Having moved to France, a country steeped in Catholicism, even though it’s state is sadly secular, I’ve been reintroduced to All Souls with new eyes. Perhaps the protestant nature of England has resulted in an inherent skepticism of this feast, and the following All Saints day, due to the rejection of the doctrine of purgatory. But here the end of October brings swathes of chrysanthemums to be placed on family graves even as the stores fill with the tacky halloween decor. All Souls sees family members visiting the graves of loved ones, praying for their dead and showing their love to those who have gone before.

This really is the point of these feasts; we’re recognising that through Christ we are saved and that we will be in heaven with all those we love again one day. How awesome is that?

So I wanted to have some decor which I could build on each year to celebrate this under-rated feast and I started with this table centrepiece. It’s on a tray, so moveable which is oh so important when you have little ones about. It’s also has lost of autumnal things so can be brought out before the feast itself – pumpkins, pine cones, silk chrysanthemums and varying silk heathers.

The pumpkins are just ceramic ones I bought for a Euro each, I spray painted two of them as I didn’t like the colours. The pine cones I gathered with the children and my daughter later painted them with clear, glitter paint. This was a wonderful opportunity to start talking with her about what this feast was about.

The silk flowers were arranged and the stalks blended to fit the box, the glass tea light holder was placed in the middle with the pine cones around it, and the pumpkins were placed there too. The central candle is a deliciously scented pumpkin spice.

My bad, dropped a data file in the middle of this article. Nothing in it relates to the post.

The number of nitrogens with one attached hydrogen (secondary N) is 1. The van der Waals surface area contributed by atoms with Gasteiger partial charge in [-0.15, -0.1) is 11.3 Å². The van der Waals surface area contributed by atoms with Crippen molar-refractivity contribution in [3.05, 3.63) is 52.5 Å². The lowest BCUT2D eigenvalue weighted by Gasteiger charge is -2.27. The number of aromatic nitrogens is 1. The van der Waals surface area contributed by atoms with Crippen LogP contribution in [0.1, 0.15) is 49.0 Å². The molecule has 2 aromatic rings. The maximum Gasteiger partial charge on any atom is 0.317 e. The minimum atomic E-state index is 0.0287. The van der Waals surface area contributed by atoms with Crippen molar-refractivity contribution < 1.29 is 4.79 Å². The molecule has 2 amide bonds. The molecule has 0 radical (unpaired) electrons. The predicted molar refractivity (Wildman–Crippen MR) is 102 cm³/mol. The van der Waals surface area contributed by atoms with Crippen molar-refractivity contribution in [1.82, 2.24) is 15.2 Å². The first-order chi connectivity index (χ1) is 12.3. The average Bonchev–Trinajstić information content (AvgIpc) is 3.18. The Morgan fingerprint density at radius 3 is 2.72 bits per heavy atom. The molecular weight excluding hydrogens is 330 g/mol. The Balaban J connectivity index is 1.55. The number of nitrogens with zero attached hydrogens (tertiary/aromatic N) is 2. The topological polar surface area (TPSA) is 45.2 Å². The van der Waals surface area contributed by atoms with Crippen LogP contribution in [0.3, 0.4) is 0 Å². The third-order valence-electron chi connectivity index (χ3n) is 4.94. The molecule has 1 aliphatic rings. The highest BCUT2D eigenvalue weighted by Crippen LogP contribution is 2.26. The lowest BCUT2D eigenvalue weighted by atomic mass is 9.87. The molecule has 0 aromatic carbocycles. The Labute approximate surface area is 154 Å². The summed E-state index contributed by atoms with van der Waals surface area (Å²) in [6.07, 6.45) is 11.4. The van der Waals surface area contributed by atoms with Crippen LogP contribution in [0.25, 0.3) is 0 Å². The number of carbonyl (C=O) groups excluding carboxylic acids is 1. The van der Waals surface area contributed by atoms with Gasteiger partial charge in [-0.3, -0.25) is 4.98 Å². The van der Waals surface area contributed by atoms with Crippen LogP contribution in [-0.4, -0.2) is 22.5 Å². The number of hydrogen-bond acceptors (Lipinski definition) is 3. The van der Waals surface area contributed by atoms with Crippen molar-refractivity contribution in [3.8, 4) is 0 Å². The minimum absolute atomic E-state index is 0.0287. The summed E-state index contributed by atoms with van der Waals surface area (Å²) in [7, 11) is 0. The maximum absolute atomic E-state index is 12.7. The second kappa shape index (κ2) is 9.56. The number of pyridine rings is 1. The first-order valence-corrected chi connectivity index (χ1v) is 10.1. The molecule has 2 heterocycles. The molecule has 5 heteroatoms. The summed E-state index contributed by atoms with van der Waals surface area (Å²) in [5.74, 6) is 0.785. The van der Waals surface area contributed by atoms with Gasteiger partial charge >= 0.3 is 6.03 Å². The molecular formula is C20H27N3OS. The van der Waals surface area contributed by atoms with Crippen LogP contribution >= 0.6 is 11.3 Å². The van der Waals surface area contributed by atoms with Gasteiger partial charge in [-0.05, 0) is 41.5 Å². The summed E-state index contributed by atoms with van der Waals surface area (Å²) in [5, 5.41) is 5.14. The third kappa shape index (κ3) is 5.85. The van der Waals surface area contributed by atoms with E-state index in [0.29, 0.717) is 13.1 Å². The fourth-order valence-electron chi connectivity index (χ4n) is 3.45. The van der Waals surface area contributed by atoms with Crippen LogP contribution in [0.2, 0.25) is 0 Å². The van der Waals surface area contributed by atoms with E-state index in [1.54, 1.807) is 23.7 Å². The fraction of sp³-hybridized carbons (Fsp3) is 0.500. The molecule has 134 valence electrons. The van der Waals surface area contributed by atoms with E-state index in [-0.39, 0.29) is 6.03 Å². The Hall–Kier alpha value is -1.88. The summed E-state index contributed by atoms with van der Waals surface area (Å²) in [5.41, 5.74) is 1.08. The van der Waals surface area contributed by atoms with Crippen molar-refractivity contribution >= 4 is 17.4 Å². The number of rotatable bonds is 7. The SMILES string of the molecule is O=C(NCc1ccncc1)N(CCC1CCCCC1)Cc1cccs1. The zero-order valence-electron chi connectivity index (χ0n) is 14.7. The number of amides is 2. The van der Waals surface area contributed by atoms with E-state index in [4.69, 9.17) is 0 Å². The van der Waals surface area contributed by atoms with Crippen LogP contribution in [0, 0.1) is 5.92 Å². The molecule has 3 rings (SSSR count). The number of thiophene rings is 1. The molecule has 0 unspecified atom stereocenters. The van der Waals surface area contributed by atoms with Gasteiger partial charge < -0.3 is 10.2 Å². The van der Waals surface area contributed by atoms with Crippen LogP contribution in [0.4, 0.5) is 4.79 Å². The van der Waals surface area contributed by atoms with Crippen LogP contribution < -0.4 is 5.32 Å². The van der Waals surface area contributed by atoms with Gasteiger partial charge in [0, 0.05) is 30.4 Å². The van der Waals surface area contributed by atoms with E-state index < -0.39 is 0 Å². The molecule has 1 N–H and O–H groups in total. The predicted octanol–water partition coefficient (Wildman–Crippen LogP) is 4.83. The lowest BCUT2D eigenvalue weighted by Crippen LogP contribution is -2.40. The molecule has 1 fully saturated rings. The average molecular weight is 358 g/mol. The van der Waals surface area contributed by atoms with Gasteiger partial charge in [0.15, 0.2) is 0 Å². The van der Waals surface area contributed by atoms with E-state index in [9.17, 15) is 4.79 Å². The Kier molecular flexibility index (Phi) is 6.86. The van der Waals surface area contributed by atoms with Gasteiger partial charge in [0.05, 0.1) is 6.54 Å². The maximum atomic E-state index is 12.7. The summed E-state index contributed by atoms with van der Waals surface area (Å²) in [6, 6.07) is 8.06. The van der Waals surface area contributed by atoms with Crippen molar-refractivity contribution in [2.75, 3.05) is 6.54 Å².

Around the outside of the tray I wrote the ‘Eternal Rest‘ prayer that every Catholic knows. There have been times when I have suffered real grief and the prayer just seemed to resound in me, giving me such consolation. It felt like I was connected to all the Catholics who had ever said it in time and space, on Earth and in heaven.

If you don’t know how to transfer lettering to wood like this I thought I’d write down how I did it.

  1. Write out the prayer on whatever word document you have. Chose the font that

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    you think most suits your project. As my tray had handles I knew I’d either have to make the script really small, to make sure it all fit beneath the holes of the handles, or vary the size of the script according to where these holes where. As I wanted the words to stand out I chose the latter, choosing the parts of the prayer I find most significant to make bigger.

  2. Whatever way you chose to approach the handles problem you need to ensure that the text size is appropriate for the space you have and I did this by simply printing it off and placing it on the tray edge. Due to my text variations I had to selectaively place mine so I also cut the text, sperating the words, so I could place and replace them. When I was satisfied with the text position and size I photographed where everything was and continued on to the next step.
  3. On the back of each piece of paper I outlined the script which shows through when you print in black. You have to make sure you have a thick line.